The scenario is frightening familiar to firemen in big cities across the country, where skylines have been pushing higher and higher with every year.

Aerial ladders feebly stretching upward, but stopping aeves of floors short of reaching the flames spewing menacingly out of windows of a high-rise office building.

Exhausted firefighters with heavy steel oxygean cylinders blindly groping their way up steep stairs because heat-sensitive call buttons have sent every elevator to the fire floor.

Office workers painfully overcome - some fatally - because they followed instructions and took the stairwell, not knowing that it suddenly would become filled with thick, smothering smoke that naturally seeks such funnels.

Flimsy partitions buckling under the heat, as flames dance from office to office, and acrid smoke from plastic furnishings - denied an escape through sealed windows - rushes into air-conditioning ducts and is carried to other floors.

The holocaust depicted in the popular movie "The Towering Inferno" hasn't reached Hollywood proportions in any of Manhattan's nearly 1,000 skyscrapers. But fire safety experts and public officials are increasingly raising their voices about the potential for disaster.

New York City's fire department battles 150 to 180 highrise office-building fires a year, and while most have been extinguished quickly and without loss of life, the city has had its share of tragedies.

In 1970, two civilians were killed and 26 firemen injured in a $10 million blaze on the 33d floor of a gleaming, year-old office building at 1 New York Plaza. The same year, three persons died and 20 were injured in a fire on the 47th floor of the Carpet Center Building on Third Avenue.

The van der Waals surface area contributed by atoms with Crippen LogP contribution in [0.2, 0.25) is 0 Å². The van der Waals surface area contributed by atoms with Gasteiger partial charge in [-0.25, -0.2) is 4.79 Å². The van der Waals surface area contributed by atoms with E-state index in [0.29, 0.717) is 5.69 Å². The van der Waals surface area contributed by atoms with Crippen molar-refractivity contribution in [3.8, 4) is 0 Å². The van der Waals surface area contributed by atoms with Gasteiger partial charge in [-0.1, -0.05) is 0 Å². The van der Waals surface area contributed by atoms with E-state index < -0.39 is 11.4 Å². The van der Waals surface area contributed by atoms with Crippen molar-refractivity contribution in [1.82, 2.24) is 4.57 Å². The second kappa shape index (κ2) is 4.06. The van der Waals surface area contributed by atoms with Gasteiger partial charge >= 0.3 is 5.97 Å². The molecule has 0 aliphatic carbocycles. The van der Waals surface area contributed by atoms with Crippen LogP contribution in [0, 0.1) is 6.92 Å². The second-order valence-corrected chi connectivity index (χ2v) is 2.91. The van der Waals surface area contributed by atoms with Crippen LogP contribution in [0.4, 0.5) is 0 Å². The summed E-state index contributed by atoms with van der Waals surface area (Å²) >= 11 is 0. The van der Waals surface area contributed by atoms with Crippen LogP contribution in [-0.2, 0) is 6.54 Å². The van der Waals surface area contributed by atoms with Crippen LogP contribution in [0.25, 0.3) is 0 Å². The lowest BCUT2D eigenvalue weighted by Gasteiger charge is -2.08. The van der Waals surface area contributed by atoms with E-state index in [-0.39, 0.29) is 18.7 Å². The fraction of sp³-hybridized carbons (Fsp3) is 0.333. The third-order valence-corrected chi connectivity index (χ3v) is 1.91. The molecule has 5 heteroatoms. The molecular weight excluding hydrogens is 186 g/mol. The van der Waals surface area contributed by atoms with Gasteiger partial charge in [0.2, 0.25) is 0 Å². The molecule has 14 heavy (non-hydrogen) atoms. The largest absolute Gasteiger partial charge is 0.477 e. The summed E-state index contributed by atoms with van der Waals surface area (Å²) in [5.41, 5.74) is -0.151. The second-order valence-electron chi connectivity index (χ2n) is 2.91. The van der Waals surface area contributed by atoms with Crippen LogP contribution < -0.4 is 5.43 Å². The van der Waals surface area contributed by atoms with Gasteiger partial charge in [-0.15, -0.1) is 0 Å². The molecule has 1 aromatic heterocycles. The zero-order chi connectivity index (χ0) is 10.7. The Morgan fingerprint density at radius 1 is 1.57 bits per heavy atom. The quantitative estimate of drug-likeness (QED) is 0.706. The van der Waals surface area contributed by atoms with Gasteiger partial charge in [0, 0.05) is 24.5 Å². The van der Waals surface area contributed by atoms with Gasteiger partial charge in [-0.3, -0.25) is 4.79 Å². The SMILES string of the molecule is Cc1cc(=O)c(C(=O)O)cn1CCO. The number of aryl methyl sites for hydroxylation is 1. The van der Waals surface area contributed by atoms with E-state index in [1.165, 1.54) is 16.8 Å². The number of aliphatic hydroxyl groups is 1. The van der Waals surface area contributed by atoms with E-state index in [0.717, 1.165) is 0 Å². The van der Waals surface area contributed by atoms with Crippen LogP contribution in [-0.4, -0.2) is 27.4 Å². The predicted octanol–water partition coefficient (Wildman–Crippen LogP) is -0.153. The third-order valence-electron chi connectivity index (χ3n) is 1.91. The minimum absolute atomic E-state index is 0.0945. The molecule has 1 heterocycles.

Elsewhere in 1970, fire ravaged the 35th floor of a San Francisco skyscraper, and five lives were lost in a fire in Chicago's 38-story Hawthorne House. Twenty-six persons died in a Montgomery, Ala., residential highrise fire in 1967 and 10 perished in an Atlanta residential skyscraper blaze in 1972.

(Although the District has a 13-story limit on the height of buildings, there is no similar limit in the adjacent jurisdictions, where buildings soar to 26 stories and above. However, fire regulations are murky because each of the many jurisdictions sets its own laws.)

Firemen have been warning of skyscraper catastrophies since the urban building book of the early 1960s, but a controversial decision handed down in Manhattan State Supreme Court last week has revived interest in the potential for disaster.

Justice Irving Kirschenbaum, ruling in favor of a group of large real estate owners, declared unconstitutional several sections of a tough fire law drafted in 1973 by former New York City Mayor John V. Lindsay.

The voided sections included requirements for subdivided floor space for fire containment, pressurized stairwells, automatic communications systems and sprinklers, and the appointment of fire wardens on every floor.

Left standing were provisions ordering landlords to install devices that automatically send elevators to ground floors in the event of fire, and to have safety plans and fire drills.

Lawyers involved in the suit said that public safety officials in many large U.S. cities closely followed the trial, and that an expected appeal of Krischenbaum's ruling to higher courts could result in a landmark decision for safety codes.

However, New York Fire Commissioner John T. O'Hagan bitterly assailed the lower court ruling, saying it "has the potential for costing lives."

"The law was designed to contain the size of a fire in a high-rise building. Sooner or later we are going to have a serious fire and the press and the public are going to ask us why we did not try to prevent it, and I am telling you now we are not being allowed to prevent it," O'Hagan said.

The landlords and building contractors have another perspective.

In interviews and in court testimony, they argued that even if compliance with the new code could be achieved at the lowest cost cited by O'Hagan, safety modifications to existing skyscrapers would cost the real estate industry $100 million. And even then, they contended, there would be no guarantee of increased safety.

Moreover, they maintained, of the 281,000 fire-related deaths in the nation between 1950 and 1973, only eight occurred in completed high-rise office buildings. Those statistics, the builders conceded, did not include the most devastating high-rise fires in residential buildings, or fires in technically uncompleted office skyscrapers, such as the two that burned in Manhattan in 1970.